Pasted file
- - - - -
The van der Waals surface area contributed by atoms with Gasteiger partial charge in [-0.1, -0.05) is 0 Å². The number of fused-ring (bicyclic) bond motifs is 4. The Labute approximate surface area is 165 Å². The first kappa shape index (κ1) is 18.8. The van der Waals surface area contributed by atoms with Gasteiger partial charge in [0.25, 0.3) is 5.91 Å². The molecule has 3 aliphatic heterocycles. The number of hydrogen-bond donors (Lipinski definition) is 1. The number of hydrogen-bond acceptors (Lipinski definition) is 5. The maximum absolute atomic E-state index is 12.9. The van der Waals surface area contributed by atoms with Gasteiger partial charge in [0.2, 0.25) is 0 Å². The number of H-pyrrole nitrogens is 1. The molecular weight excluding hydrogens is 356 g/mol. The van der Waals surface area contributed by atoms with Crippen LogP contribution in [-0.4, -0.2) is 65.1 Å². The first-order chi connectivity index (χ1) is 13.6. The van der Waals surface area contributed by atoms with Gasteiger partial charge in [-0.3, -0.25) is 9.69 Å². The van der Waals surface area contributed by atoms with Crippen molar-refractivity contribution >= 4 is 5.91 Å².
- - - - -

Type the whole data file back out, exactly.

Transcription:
The van der Waals surface area contributed by atoms with Gasteiger partial charge in [-0.1, -0.05) is 0 Å². The number of fused-ring (bicyclic) bond motifs is 4. The Labute approximate surface area is 165 Å². The first kappa shape index (κ1) is 18.8. The van der Waals surface area contributed by atoms with Gasteiger partial charge in [0.25, 0.3) is 5.91 Å². The molecule has 3 aliphatic heterocycles. The number of hydrogen-bond donors (Lipinski definition) is 1. The number of hydrogen-bond acceptors (Lipinski definition) is 5. The maximum absolute atomic E-state index is 12.9. The van der Waals surface area contributed by atoms with Gasteiger partial charge in [0.2, 0.25) is 0 Å². The number of H-pyrrole nitrogens is 1. The molecular weight excluding hydrogens is 356 g/mol. The van der Waals surface area contributed by atoms with Crippen LogP contribution in [-0.4, -0.2) is 65.1 Å². The first-order chi connectivity index (χ1) is 13.6. The van der Waals surface area contributed by atoms with Gasteiger partial charge in [-0.3, -0.25) is 9.69 Å². The van der Waals surface area contributed by atoms with Crippen molar-refractivity contribution >= 4 is 5.91 Å².